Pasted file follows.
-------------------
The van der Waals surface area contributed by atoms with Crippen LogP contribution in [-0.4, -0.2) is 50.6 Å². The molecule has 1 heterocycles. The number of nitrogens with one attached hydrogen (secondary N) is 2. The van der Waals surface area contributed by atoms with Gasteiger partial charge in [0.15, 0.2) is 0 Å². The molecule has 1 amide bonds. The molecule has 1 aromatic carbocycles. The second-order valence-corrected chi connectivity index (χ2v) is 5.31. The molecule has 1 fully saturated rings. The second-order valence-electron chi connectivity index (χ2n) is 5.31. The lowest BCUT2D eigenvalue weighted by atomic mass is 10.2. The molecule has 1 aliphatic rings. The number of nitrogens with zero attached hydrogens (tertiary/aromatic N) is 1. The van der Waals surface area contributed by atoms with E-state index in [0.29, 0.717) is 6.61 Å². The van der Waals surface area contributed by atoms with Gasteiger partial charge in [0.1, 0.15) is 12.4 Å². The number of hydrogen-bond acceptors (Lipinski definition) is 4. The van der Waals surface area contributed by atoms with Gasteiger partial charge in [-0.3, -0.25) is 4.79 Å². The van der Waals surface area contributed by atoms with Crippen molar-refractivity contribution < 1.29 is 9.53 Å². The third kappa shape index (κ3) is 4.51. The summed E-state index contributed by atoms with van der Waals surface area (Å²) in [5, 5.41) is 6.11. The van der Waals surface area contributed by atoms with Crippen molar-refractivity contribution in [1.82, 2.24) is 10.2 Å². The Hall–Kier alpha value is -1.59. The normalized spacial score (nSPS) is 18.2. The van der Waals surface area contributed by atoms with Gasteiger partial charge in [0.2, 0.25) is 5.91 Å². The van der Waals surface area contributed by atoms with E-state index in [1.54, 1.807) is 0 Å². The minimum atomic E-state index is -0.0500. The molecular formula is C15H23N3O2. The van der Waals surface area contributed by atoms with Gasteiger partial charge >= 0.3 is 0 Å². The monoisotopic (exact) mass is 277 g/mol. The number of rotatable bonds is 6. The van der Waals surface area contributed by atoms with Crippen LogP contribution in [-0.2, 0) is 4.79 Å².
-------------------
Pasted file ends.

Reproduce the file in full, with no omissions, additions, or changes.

The van der Waals surface area contributed by atoms with Crippen LogP contribution in [-0.4, -0.2) is 50.6 Å². The molecule has 1 heterocycles. The number of nitrogens with one attached hydrogen (secondary N) is 2. The van der Waals surface area contributed by atoms with Gasteiger partial charge in [0.15, 0.2) is 0 Å². The molecule has 1 amide bonds. The molecule has 1 aromatic carbocycles. The second-order valence-corrected chi connectivity index (χ2v) is 5.31. The molecule has 1 fully saturated rings. The second-order valence-electron chi connectivity index (χ2n) is 5.31. The lowest BCUT2D eigenvalue weighted by atomic mass is 10.2. The molecule has 1 aliphatic rings. The number of nitrogens with zero attached hydrogens (tertiary/aromatic N) is 1. The van der Waals surface area contributed by atoms with E-state index in [0.29, 0.717) is 6.61 Å². The van der Waals surface area contributed by atoms with Gasteiger partial charge in [0.1, 0.15) is 12.4 Å². The number of hydrogen-bond acceptors (Lipinski definition) is 4. The van der Waals surface area contributed by atoms with Gasteiger partial charge in [-0.3, -0.25) is 4.79 Å². The van der Waals surface area contributed by atoms with Crippen molar-refractivity contribution < 1.29 is 9.53 Å². The third kappa shape index (κ3) is 4.51. The summed E-state index contributed by atoms with van der Waals surface area (Å²) in [5, 5.41) is 6.11. The van der Waals surface area contributed by atoms with Crippen molar-refractivity contribution in [1.82, 2.24) is 10.2 Å². The Hall–Kier alpha value is -1.59. The normalized spacial score (nSPS) is 18.2. The van der Waals surface area contributed by atoms with Gasteiger partial charge in [0.2, 0.25) is 5.91 Å². The van der Waals surface area contributed by atoms with E-state index in [1.54, 1.807) is 0 Å². The minimum atomic E-state index is -0.0500. The molecular formula is C15H23N3O2. The van der Waals surface area contributed by atoms with Gasteiger partial charge >= 0.3 is 0 Å². The monoisotopic (exact) mass is 277 g/mol. The number of rotatable bonds is 6. The van der Waals surface area contributed by atoms with Crippen LogP contribution in [-0.2, 0) is 4.79 Å².